Outlier Dictionary of Chinese Characters

Yup!

We sent the data to Pleco for the next release a few days ago, and we've finished testing and it was released last night (Asia time)! Our process has gotten much, much better—there were only a few errors to fix this time around.

In this update, there are 500 new completed entries! That is, we now have completed Essentials Edition entries for the most frequently used 1250 characters + about 300 semantic components, with some overlap between those two categories, for a total of just over 1500 completed entries.

We'll be releasing another update within a month with another 250 completed entries, meaning the most frequently used 1500 characters will all have full entries in the Essentials Edition! The current version has the most common 750 completed, so that's double the current amount!

Shortly after that, we're going to do an update with a few hundred new Expert entries. The current version of the Expert Edition only has 38 Expert entries, so that will be a massive update for those of you who have the Expert Edition.

As I've said before, we've made some huge improvements to our development process over the past few months which will allow us to develop the dictionary much more quickly than we could before, so we'll (finally!) be able to start doing more frequent updates.

As always, get in touch if you have any questions!
 
Congratulations, John and team! This is fantastic news. And this will directly help my study as I run into characters without Outlier entries often, and I miss the info you guys provide when that happens. I’m also looking forward to potentially purchasing the Expert edition once that is further along.
 
Yup!

We sent the data to Pleco for the next release a few days ago, and we've finished testing and it was released last night (Asia time)! Our process has gotten much, much better—there were only a few errors to fix this time around.

In this update, there are 500 new completed entries! That is, we now have completed Essentials Edition entries for the most frequently used 1250 characters + about 300 semantic components, with some overlap between those two categories, for a total of just over 1500 completed entries.
Excellent job, guys!!!:)
 
great, thanks! request: include support for zhuyin "everywhere". i think pleco should be able to identify and convert pinyin automatically in your "plain text". alternatively outlier could mark up pinyin as such for pleco to convert.
 

mikelove

皇帝
Staff member
To do this the way we do it in other dictionaries we'd need Outlier to surround every string of pinyin with some sort of <pinyin> tag - flagging pinyin in plaintext is harder than you might think (there are quite a few overlaps with English).
 
Regarding the difference between form components and meaning components, in many characters a component could be both, for example in 明, 日 is a meaning component while 月 is a form component. Why is that? Aren't both components form and meaning components, how do you assign the roles in a case like this?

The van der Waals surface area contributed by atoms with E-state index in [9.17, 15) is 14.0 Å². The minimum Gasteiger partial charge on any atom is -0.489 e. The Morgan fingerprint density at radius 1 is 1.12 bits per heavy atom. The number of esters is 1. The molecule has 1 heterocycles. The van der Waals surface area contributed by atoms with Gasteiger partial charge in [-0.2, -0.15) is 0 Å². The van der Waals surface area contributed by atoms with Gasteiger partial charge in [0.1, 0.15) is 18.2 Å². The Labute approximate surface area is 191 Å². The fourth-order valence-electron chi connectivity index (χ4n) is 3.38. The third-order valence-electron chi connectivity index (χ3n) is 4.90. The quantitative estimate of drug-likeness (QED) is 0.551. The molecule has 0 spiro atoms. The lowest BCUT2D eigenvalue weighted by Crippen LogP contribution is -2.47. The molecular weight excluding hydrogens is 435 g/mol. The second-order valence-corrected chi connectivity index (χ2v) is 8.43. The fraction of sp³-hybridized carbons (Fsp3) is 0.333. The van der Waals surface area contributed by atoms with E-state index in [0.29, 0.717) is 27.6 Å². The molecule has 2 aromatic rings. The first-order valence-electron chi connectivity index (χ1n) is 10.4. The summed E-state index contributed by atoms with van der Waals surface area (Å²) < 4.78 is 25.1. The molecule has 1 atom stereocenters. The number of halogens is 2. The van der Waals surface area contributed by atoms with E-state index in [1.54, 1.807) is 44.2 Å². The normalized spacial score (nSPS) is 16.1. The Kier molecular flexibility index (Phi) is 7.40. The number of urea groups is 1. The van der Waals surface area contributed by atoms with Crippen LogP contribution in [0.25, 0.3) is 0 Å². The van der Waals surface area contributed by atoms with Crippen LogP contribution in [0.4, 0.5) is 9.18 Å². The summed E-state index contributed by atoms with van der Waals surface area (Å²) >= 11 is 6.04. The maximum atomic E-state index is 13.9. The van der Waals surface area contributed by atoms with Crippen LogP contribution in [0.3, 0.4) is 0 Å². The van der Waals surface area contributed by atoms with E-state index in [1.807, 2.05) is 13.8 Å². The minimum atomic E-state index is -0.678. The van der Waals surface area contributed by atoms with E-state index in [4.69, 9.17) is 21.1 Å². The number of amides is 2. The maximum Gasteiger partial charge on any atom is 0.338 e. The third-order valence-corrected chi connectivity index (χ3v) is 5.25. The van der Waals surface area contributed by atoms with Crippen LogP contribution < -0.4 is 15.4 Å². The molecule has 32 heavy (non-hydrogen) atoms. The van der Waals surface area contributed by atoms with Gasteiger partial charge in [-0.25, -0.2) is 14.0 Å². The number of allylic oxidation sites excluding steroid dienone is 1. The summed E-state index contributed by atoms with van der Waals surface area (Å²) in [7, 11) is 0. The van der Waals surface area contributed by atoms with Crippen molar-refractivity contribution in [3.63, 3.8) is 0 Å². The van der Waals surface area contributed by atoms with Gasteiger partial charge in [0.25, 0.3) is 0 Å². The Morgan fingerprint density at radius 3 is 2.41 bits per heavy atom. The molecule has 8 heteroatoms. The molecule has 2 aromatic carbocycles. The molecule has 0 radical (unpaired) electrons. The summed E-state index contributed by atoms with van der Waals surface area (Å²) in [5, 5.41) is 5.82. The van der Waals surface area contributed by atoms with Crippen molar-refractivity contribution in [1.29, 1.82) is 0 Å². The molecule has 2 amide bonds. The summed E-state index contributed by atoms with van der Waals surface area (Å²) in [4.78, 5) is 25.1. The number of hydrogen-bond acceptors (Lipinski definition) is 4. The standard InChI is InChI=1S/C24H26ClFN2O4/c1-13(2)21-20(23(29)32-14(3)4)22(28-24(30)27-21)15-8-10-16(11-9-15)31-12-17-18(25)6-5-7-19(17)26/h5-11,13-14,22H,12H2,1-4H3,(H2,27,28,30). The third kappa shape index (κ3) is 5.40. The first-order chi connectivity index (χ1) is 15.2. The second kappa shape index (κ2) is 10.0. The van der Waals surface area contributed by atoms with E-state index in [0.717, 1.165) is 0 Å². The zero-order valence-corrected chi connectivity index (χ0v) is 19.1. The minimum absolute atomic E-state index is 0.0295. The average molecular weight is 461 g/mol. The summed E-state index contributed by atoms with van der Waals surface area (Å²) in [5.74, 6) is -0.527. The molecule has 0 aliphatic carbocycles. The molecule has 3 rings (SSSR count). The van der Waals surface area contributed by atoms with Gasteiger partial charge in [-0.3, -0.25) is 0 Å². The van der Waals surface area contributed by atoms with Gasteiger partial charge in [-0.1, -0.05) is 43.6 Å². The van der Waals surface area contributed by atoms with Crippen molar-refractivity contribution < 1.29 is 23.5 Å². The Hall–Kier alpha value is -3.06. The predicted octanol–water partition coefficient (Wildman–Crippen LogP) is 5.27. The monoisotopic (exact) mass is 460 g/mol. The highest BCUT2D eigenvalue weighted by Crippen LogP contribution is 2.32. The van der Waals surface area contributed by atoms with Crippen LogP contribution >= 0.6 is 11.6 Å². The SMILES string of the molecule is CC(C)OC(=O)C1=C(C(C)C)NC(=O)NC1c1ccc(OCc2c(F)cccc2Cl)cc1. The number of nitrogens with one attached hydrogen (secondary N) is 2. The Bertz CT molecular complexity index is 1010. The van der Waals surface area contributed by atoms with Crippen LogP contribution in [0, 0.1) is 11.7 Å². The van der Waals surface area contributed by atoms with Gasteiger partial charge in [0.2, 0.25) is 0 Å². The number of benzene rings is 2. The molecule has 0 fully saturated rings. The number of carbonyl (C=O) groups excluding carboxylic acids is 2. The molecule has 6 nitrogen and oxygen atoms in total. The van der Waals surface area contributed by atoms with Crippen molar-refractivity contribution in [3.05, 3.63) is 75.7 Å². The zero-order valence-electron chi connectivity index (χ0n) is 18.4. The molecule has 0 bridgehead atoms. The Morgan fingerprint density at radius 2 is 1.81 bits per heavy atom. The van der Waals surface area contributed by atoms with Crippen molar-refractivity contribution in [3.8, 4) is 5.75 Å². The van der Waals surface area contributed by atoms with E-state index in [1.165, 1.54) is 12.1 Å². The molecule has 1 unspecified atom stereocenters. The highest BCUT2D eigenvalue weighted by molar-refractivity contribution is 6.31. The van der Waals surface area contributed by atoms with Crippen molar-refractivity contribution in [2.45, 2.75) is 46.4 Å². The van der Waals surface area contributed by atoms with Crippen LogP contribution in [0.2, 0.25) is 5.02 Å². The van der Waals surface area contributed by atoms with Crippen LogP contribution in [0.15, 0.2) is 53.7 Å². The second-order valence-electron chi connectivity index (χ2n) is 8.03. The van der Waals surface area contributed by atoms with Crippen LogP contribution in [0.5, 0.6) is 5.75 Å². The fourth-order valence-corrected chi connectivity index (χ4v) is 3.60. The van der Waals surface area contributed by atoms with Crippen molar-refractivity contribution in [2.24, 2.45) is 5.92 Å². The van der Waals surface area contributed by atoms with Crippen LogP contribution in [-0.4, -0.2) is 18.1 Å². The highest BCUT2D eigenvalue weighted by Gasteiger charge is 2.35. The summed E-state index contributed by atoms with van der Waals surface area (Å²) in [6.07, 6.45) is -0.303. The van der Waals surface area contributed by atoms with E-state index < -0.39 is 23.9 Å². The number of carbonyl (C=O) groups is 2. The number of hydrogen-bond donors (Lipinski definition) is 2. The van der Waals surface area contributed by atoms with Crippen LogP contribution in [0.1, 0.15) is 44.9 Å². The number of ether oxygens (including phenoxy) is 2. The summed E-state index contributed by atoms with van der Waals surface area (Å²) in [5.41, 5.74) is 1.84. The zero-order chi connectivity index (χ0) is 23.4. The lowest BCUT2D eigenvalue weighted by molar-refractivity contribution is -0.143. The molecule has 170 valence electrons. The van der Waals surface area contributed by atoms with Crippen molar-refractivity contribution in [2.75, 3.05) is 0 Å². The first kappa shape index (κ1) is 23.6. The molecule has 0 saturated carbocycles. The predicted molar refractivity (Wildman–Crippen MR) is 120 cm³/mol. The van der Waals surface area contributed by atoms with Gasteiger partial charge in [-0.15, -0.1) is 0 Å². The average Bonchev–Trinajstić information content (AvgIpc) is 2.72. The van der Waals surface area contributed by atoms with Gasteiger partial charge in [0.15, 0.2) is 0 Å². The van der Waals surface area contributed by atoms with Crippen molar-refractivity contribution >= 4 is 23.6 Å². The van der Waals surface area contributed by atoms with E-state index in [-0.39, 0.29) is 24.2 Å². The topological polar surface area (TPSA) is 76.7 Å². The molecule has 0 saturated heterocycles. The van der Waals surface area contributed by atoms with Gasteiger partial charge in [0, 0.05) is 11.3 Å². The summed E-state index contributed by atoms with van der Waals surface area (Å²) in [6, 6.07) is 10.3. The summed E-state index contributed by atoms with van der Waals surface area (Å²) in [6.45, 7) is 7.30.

Regarding the difference between form components and meaning components, in many characters a component could be both, for example in 明, 日 is a meaning component while 月 is a form component. Why is that? Aren't both components form and meaning components, how do you assign the roles in a case like this?
1. Yes, sometimes it doesn't matter whether it's a form or meaning component. That is because for some components, the meanings expressed by form and by meaning are the same. Like 人, 火, etc. But it does matter a lot in cases like 大, 又, etc.
2. In the case of 明, it has to do with the evolution of that character. 明 was originally written 朙. At the time of creation, 月 was a form component. Later, 囧 turned into 日. Since 日 still makes sense for "bright," I don't call it corruption. At the time this change was completed, 日 had already stopped looking like the sun, so I call it a meaning component, since it's not getting its meaning via any kind of pictorial quality.
Hope that helps!
 
@Ash, quick trivia question: If you were to choose an existing entry that best shows off what you are trying to do, which entry would it be?

(Just asking, as I want to show off the dictionary to a few people)
 
@Ash, quick trivia question: If you were to choose an existing entry that best shows off what you are trying to do, which entry would it be?

(Just asking, as I want to show off the dictionary to a few people)
Weird. I thought I'd answered this! It's hard to show off everything in a single entry, which is why the demo has 20 characters (@ACardiganAndAFrown pointed out 3 of the demo entries). If you want to show stuff about Old Chinese phonology, probably the Expert entry for 藍. For paleography, either Expert entry for 造 or 前. For pedagogy, basically any Essentials entry. The online demo actually shows system level stuff for 立, 各 and 尚, though that stuff isn't in the dictionary yet. We'll start adding after we have 2000 completed Essentials entries.
 
Now that you mention this, I think I vaguely recall that you did. My bad.

Thank you (and @ACadiganAndAFrown) for answering it again.
No worries! I looked for an answer by me on this question and couldn't find one, yet I feel some sense of deja vu. Probably something I ate!
 
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